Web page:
An HOA can foreclose on your house in North Carolina for liens that remain unpaid for 90 days or more. An HOA cannot foreclosure without board approval and without first mailing a notice to the homeowner of the HOA’s intention to foreclose.

An HOA cannot evict a homeowner.  If an HOA directly leases a residence to a tenant, they may be able to evict the tenant. Depending on how the governing documents are drafted, the HOA may also evict a tenant if the lease was not properly authorized by the HOA.  Otherwise, the HOA may have other powers or restrictions about rental properties in its governing documents.

Can an HOA Enter Your Property in North Carolina?

In North Carolina an HOA does not have a legal right to enter your property unless so stated in the governing documents.  Often, HOA governing documents will have a provision allowing an HOA to enter your property as reasonably necessary to maintain common elements, such as common plumbing.

Homeowners are legally bound to comply with the HOA governing documents.  These documents are considered to be binding contracts in North Carolina.

Where Do I File a Complaint Against my HOA in North Carolina?

The venue for filing a Complaint against an HOA in North Carolina depends on the complaint.

For complaints concerning HOA fees, a homeowner can file a complaint with the North Carolina Attorney General’s Office, the Federal Trade Commission, or the Consumer Financial Protection Bureau. Under the Fair Debt Collection Practices Act, homeowners may also file in state or federal court within one year of the violation date.

If a homeowner is a victim of housing discrimination, they can file a complaint by calling the Housing Discrimination Section of the Civil Rights Division at (984) 236-1914.  A homeowner may also file a complaint with the U.S. Department of Housing and Urban Development, or a lawsuit in federal or state court.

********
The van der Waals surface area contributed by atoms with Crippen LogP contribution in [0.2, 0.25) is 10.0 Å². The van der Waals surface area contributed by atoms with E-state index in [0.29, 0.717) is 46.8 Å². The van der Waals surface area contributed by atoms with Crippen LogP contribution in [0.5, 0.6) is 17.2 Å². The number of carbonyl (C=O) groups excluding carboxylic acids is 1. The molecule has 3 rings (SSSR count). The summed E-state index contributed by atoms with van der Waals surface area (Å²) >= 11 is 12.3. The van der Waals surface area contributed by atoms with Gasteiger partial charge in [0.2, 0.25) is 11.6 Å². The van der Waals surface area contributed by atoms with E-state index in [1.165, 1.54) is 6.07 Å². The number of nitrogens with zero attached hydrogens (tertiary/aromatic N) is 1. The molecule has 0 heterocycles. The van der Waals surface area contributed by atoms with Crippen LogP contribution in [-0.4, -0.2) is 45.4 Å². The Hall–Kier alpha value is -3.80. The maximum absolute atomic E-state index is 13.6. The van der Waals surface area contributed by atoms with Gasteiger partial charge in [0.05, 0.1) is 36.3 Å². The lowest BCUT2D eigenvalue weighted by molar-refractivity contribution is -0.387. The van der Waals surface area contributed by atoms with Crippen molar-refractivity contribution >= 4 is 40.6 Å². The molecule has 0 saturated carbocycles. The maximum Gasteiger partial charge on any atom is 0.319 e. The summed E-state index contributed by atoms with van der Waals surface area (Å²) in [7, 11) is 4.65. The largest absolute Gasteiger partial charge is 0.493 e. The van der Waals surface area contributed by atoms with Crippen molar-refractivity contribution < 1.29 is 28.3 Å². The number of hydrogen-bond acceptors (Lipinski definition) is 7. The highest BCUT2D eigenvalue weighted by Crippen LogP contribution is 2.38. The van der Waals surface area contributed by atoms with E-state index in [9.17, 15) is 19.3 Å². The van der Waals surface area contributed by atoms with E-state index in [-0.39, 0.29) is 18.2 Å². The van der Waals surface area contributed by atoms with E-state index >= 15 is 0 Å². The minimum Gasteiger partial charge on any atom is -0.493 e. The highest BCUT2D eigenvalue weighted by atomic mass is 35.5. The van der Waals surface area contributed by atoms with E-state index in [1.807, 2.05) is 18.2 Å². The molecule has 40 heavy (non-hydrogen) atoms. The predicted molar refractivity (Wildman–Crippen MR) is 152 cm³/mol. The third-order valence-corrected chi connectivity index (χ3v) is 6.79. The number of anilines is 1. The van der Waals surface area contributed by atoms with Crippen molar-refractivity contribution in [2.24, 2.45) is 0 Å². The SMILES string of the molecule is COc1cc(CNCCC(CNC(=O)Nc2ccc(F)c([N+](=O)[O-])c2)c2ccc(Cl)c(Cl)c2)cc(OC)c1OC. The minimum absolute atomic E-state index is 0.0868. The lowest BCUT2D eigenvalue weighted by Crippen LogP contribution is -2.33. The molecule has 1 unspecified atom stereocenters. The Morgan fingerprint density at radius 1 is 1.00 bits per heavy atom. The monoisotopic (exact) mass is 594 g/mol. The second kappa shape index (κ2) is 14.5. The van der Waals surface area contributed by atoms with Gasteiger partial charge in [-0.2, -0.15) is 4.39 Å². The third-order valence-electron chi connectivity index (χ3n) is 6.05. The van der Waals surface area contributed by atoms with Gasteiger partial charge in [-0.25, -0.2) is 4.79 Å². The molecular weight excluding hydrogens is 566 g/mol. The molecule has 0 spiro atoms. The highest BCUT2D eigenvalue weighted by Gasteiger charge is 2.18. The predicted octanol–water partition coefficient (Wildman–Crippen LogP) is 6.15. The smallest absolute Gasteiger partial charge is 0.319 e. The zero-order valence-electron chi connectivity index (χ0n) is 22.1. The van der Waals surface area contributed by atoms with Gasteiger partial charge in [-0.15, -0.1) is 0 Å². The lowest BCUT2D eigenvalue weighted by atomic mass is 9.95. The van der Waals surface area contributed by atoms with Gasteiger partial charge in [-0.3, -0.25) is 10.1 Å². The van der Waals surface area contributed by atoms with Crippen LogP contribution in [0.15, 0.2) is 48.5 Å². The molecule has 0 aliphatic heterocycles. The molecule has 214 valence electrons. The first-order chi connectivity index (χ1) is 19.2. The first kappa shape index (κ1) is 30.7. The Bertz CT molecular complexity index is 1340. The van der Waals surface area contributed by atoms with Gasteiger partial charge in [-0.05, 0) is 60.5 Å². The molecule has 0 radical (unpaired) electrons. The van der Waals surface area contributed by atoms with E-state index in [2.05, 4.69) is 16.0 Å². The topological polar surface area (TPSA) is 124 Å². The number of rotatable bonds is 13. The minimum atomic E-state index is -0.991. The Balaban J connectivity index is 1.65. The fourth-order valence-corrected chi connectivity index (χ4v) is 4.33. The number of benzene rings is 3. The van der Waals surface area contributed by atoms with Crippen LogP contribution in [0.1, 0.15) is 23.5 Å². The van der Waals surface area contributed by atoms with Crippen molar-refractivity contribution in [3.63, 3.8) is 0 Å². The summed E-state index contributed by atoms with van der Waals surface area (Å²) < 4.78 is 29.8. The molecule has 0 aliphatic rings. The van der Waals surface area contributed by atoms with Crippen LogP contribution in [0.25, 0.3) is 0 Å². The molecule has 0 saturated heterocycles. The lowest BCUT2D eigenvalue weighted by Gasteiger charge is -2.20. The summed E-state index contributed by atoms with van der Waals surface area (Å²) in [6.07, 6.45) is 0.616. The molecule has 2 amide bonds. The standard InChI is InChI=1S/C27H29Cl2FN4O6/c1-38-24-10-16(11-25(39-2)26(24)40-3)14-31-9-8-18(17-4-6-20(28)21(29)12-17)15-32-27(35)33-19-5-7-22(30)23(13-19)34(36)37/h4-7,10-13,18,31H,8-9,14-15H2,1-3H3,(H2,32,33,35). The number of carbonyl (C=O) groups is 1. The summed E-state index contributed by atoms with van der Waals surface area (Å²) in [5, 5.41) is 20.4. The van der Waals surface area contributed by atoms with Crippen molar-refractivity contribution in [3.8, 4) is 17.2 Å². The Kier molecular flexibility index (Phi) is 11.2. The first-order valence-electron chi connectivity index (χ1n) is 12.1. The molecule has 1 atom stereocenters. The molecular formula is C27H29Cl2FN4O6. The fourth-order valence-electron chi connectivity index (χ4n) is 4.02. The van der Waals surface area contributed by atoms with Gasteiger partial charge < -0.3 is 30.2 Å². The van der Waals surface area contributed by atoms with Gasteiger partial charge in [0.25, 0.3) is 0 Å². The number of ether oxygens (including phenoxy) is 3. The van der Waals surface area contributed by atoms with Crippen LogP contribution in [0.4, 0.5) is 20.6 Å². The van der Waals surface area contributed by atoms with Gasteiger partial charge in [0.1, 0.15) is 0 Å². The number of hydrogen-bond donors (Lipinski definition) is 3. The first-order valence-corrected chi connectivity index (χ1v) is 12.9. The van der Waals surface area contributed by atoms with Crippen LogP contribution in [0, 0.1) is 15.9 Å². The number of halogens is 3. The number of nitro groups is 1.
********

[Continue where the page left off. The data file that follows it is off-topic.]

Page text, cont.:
Otherwise, a homeowner can bring a claim in state court in the appropriate county.

Joining & Leaving an HOA in North Carolina

In North Carolina, if you purchase a home in a neighborhood with a preexisting HOA, you must join and abide by the HOA rules. You should be presented with documents explaining the HOA and its rules at the closing for your home purchase.

If you bought a house in a neighborhood with an HOA you will not have the option to simply opt-out of the HOA. To leave an HOA you can sell your house or you try to petition the HOA to have your home removed, but there is no guaranteed right that the petition will be granted.

How to Dissolve an HOA in North Carolina

The process to dissolve an HOA in North Carolina may be in the governing documents.  If it is not, at least 80% of the members of the HOA must vote to dissolve the HOA.  If the HOA was formed before 1999, only 67% of homeowners are required to pass the termination vote.

If approved, the agreeing members will sign a termination agreement, settle any debts, dispose of assets belonging to the HOA, and file the necessary documentation, such as Articles of Dissolution, with the North Carolina Secretary of State to complete the dissolution. The termination agreement must be recorded.